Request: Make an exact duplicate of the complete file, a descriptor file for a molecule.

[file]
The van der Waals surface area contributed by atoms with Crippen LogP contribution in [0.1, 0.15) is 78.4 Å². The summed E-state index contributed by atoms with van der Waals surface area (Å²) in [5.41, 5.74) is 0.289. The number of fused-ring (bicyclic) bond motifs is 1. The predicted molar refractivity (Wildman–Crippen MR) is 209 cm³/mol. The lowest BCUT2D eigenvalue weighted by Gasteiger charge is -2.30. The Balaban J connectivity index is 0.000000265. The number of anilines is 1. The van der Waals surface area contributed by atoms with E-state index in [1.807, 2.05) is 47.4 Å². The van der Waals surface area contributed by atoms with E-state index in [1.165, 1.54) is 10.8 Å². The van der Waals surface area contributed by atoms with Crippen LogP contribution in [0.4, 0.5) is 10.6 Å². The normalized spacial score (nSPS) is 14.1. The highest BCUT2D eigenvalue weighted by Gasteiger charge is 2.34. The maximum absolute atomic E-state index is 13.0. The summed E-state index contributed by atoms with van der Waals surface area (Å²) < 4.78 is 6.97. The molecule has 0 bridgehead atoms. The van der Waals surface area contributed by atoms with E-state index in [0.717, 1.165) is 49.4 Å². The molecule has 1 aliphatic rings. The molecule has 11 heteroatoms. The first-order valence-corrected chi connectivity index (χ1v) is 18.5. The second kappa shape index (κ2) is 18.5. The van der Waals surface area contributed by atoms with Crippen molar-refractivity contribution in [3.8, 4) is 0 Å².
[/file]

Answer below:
The van der Waals surface area contributed by atoms with Crippen LogP contribution in [0.1, 0.15) is 78.4 Å². The summed E-state index contributed by atoms with van der Waals surface area (Å²) in [5.41, 5.74) is 0.289. The number of fused-ring (bicyclic) bond motifs is 1. The predicted molar refractivity (Wildman–Crippen MR) is 209 cm³/mol. The lowest BCUT2D eigenvalue weighted by Gasteiger charge is -2.30. The Balaban J connectivity index is 0.000000265. The number of anilines is 1. The van der Waals surface area contributed by atoms with E-state index in [1.807, 2.05) is 47.4 Å². The van der Waals surface area contributed by atoms with E-state index in [1.165, 1.54) is 10.8 Å². The van der Waals surface area contributed by atoms with Crippen LogP contribution in [0.4, 0.5) is 10.6 Å². The normalized spacial score (nSPS) is 14.1. The highest BCUT2D eigenvalue weighted by Gasteiger charge is 2.34. The maximum absolute atomic E-state index is 13.0. The summed E-state index contributed by atoms with van der Waals surface area (Å²) < 4.78 is 6.97. The molecule has 0 bridgehead atoms. The van der Waals surface area contributed by atoms with E-state index in [0.717, 1.165) is 49.4 Å². The molecule has 1 aliphatic rings. The molecule has 11 heteroatoms. The first-order valence-corrected chi connectivity index (χ1v) is 18.5. The second kappa shape index (κ2) is 18.5. The van der Waals surface area contributed by atoms with Crippen molar-refractivity contribution in [3.8, 4) is 0 Å².